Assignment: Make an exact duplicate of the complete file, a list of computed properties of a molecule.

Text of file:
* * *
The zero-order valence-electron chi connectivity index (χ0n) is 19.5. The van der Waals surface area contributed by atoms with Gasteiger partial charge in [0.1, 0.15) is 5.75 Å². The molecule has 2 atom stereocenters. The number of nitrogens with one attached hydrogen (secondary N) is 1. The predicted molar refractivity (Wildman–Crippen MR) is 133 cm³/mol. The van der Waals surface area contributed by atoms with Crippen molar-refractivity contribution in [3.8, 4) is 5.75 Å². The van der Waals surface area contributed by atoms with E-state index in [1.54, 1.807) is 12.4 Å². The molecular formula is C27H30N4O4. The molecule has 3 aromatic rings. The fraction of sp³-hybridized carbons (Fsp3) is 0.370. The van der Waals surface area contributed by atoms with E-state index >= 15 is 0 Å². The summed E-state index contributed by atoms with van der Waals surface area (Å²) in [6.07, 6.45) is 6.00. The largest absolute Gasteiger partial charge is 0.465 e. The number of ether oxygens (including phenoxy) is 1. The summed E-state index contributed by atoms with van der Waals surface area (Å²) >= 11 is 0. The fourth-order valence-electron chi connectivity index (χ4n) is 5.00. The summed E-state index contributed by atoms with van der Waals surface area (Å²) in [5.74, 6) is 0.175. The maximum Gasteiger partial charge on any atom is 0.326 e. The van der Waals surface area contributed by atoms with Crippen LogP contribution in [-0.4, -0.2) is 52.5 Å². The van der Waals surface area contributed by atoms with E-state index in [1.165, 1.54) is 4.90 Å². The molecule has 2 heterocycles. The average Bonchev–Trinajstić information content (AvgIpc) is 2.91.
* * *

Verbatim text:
The zero-order valence-electron chi connectivity index (χ0n) is 19.5. The van der Waals surface area contributed by atoms with Gasteiger partial charge in [0.1, 0.15) is 5.75 Å². The molecule has 2 atom stereocenters. The number of nitrogens with one attached hydrogen (secondary N) is 1. The predicted molar refractivity (Wildman–Crippen MR) is 133 cm³/mol. The van der Waals surface area contributed by atoms with Crippen molar-refractivity contribution in [3.8, 4) is 5.75 Å². The van der Waals surface area contributed by atoms with E-state index in [1.54, 1.807) is 12.4 Å². The molecular formula is C27H30N4O4. The molecule has 3 aromatic rings. The fraction of sp³-hybridized carbons (Fsp3) is 0.370. The van der Waals surface area contributed by atoms with E-state index >= 15 is 0 Å². The summed E-state index contributed by atoms with van der Waals surface area (Å²) in [6.07, 6.45) is 6.00. The largest absolute Gasteiger partial charge is 0.465 e. The number of ether oxygens (including phenoxy) is 1. The summed E-state index contributed by atoms with van der Waals surface area (Å²) >= 11 is 0. The fourth-order valence-electron chi connectivity index (χ4n) is 5.00. The summed E-state index contributed by atoms with van der Waals surface area (Å²) in [5.74, 6) is 0.175. The maximum Gasteiger partial charge on any atom is 0.326 e. The van der Waals surface area contributed by atoms with Crippen LogP contribution in [-0.4, -0.2) is 52.5 Å². The van der Waals surface area contributed by atoms with E-state index in [1.165, 1.54) is 4.90 Å². The molecule has 2 heterocycles. The average Bonchev–Trinajstić information content (AvgIpc) is 2.91.